Again, this buys into the idea, as with the previous example, that trigger warnings in some ways are comparable to, or at least a step in the direction of, censorship, and so akin of the things that Orwell describes in the book. This is again a huge overreaction – no-one is stopping you from reading the book, no-one is even trying to tell you not to read it. It is merely a warning that the book contains, as it does, material that readers may find ‘offensive and upsetting.’ ‘Isn’t that the point?’ asked Joanna Williams*. Well yes, we ought to find totalitarianism offensive. But I would wager, a point these commentators seem to ignore, that the ‘offensive and upsetting material’ is not the totalitarian society depicted, but specific scenes of violence and torture that appear in the book. Now, this isn’t saying that you should be offended, merely that you may. It’s not saying you shouldn’t read the books – I for one would never not read a book because it may ‘offend’ me, but others are different. It is merely helping readers make a more informed decision as to whether they want to read the book, if they feel that they don’t have the disposition to read some of Orwell’s scenes. Perhaps ‘trigger warning’ is not the right phrase and we should adopt something more neutral instead like ‘content warning’, as ‘trigger warning’ may imply ‘an action or reaction is required or inevitable’. But guess what? Then we get headlines like; ‘even the word ‘trigger’ is just too triggering for university students.’ We cannot win, it seems.
O’Neill’s main point, though, is that this attempted censorship shows the lack of self-awareness in our society, and young, woke students should be reading Nineteen Eighty-Four instead of trying to censor it**. He claims that if there were to be any trigger warning on it, it should be; ‘Warning, woke student: you’ll recognise yourself in these pages’. This is simply untrue, and O’Neill has to make some very grand exaggerations to sustain this argument. Most of the left, of the woke students O’Neill mentions, would read Nineteen Eighty-Four with the same horror as Liberals and Conservatives. To compare the actions of a group like Stalin’s cabal, who controlled the apparatus of the state, to the actions of ‘woke’ students who ‘twittermob’, use ‘woke’ language, and respect the identity of transgender people, overestimates the power that the supposed woke sect has and ignores the difference between torture and execution on the one hand, and being attacked on twitter on the other. Even the worst actions of the ‘woke’ left like online abuse and real-life harassment, which are a much less frequent occurrences and characteristics of a much smaller group than O’Neill implies (and are also not limited to the woke left), can be criticised legitimately without invoking the idea of Stalin and without smearing these characteristics onto a larger group. And let’s be honest, a good degree of the ‘twittermobbing’ that people like O’Neill complain about is legitimate criticism, just others making use of their free speech to criticise those they disagree with. This may be overwhelming collectively for those who are ‘mobbed’, but individuals can and should be able to criticise who they want.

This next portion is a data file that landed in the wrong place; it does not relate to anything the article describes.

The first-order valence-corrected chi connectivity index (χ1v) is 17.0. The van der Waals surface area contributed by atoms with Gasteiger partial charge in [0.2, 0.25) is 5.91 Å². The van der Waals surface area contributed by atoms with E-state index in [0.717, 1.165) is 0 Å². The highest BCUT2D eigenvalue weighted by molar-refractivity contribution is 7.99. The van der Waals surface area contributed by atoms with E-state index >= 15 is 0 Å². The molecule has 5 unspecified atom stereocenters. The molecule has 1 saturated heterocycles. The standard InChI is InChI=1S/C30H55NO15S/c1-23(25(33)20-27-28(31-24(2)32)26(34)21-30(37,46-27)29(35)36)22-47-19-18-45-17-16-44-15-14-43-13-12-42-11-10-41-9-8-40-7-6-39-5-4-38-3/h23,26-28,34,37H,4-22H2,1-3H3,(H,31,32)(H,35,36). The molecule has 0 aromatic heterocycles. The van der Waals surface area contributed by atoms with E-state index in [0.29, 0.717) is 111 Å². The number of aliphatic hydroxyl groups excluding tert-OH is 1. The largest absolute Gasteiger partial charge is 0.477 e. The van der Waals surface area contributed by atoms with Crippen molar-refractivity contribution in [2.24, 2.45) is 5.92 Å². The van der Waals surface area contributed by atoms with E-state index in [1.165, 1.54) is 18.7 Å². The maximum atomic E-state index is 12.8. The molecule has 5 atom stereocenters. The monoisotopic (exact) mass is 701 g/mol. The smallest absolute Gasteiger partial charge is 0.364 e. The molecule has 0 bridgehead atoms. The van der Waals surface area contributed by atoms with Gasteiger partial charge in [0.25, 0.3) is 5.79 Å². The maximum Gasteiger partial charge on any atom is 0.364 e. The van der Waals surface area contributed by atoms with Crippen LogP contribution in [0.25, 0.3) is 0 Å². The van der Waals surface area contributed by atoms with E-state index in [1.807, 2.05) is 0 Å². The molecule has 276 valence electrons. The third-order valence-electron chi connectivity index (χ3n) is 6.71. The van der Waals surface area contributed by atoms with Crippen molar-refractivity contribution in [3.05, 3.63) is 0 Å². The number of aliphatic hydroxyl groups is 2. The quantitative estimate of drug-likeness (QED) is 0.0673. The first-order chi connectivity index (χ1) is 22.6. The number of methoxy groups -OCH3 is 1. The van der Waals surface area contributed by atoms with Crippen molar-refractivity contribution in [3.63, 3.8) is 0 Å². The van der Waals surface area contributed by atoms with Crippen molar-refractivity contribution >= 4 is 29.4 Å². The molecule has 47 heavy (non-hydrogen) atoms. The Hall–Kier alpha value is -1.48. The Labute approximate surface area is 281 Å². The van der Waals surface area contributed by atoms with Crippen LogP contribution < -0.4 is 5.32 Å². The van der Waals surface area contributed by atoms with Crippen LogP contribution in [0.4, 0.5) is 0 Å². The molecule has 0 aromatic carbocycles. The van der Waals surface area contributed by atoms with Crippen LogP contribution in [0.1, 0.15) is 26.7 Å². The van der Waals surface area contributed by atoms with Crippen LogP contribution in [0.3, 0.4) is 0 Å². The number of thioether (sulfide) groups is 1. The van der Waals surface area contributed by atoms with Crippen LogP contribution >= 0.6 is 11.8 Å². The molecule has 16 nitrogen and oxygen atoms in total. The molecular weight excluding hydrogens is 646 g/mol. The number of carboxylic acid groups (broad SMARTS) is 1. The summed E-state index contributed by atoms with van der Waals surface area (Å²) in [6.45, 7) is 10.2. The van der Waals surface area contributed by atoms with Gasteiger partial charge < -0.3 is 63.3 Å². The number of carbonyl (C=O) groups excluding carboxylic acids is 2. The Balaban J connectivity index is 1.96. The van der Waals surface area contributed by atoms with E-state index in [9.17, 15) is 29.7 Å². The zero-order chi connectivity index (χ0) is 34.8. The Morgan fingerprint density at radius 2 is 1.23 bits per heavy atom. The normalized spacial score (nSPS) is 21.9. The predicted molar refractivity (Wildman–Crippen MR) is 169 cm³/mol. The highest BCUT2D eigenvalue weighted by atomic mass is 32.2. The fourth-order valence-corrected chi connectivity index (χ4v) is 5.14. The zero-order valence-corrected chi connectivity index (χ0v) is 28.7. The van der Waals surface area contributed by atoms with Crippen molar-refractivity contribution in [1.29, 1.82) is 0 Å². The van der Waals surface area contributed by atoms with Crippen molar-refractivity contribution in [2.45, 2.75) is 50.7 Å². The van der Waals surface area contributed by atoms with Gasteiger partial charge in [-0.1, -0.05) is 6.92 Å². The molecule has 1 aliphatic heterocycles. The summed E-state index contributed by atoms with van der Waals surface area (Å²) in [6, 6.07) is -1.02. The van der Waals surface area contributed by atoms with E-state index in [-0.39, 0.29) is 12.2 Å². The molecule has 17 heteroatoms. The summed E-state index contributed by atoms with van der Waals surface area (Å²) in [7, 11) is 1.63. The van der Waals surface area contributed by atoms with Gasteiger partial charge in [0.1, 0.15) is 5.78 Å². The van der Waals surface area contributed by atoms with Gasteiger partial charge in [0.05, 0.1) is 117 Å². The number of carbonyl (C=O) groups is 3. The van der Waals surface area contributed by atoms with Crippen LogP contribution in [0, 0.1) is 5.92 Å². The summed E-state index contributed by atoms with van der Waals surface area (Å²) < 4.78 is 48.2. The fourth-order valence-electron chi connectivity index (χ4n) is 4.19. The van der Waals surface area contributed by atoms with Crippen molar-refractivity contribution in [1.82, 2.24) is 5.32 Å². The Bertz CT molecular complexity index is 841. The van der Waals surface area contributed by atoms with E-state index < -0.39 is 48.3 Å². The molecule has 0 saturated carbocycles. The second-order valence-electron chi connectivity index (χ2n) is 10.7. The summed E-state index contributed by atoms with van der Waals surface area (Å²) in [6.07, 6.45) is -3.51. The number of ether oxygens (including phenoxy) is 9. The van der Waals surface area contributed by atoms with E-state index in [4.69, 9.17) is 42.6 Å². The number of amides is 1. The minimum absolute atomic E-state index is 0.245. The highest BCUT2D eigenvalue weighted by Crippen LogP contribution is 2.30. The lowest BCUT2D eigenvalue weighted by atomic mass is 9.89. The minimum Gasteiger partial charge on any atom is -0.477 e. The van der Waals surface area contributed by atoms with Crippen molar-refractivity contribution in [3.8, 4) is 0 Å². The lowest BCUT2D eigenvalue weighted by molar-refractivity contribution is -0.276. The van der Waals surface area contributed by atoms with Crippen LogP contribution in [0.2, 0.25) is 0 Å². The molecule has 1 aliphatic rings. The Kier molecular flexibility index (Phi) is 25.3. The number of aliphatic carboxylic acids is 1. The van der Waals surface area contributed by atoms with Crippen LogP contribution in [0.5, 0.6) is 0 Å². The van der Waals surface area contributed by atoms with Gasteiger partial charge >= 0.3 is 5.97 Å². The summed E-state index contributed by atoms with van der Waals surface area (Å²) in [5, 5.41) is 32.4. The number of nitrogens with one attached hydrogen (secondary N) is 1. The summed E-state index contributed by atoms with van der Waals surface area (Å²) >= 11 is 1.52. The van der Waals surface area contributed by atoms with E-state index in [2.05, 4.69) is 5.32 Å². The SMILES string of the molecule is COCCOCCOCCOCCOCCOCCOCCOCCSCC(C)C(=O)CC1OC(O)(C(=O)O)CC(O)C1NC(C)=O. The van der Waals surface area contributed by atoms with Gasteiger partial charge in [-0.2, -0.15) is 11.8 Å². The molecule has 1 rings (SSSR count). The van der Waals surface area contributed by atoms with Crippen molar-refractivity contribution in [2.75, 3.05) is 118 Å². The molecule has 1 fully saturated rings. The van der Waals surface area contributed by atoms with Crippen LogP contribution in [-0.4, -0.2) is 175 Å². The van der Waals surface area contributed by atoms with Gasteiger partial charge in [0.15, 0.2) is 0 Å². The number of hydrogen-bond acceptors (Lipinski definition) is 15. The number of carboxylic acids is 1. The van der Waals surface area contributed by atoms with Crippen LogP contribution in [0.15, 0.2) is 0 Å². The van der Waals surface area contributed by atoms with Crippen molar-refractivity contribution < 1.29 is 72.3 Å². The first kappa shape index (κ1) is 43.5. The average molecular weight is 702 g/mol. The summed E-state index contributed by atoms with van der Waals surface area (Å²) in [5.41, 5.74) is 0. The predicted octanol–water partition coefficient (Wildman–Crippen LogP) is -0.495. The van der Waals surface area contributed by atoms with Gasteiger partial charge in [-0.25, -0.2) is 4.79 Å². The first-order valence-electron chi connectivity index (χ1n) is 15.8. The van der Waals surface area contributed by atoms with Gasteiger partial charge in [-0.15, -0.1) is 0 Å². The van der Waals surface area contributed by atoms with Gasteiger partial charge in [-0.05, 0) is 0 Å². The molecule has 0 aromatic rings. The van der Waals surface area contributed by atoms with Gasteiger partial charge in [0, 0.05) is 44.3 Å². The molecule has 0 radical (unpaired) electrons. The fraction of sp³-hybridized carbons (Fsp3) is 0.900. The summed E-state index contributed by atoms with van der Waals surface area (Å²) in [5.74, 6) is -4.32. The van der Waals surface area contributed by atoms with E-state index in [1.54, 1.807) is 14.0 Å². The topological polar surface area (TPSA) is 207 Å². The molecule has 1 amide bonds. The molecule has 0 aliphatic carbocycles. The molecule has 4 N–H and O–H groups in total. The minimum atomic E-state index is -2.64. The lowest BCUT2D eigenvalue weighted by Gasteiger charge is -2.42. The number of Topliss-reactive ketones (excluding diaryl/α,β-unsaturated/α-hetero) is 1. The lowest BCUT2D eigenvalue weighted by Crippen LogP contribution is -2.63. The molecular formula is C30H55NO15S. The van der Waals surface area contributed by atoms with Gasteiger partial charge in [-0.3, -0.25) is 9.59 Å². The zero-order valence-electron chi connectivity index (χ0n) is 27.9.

Let me reiterate: trigger warnings are not censorship, not censorship-lite, not a step on the way to censorship. You may not like them, you may think they are unnecessary and we ought to just read the books, but no-one is telling anyone to not read any books. Let us not pretend there’s any censorship going on here. And yes, ‘woke’ students (and non-woke, non-students) ought to read Nineteen Eighty-Four, because it is a damn good book, but I’d wager they won’t be recognising themselves in it. To imply they would be is, like the criticism of trigger warnings, a serious exaggeration.
* The previously linked column in The Telegraph by Joanna Williams.
** The previously linked column in Spiked by Brendan O’Neill.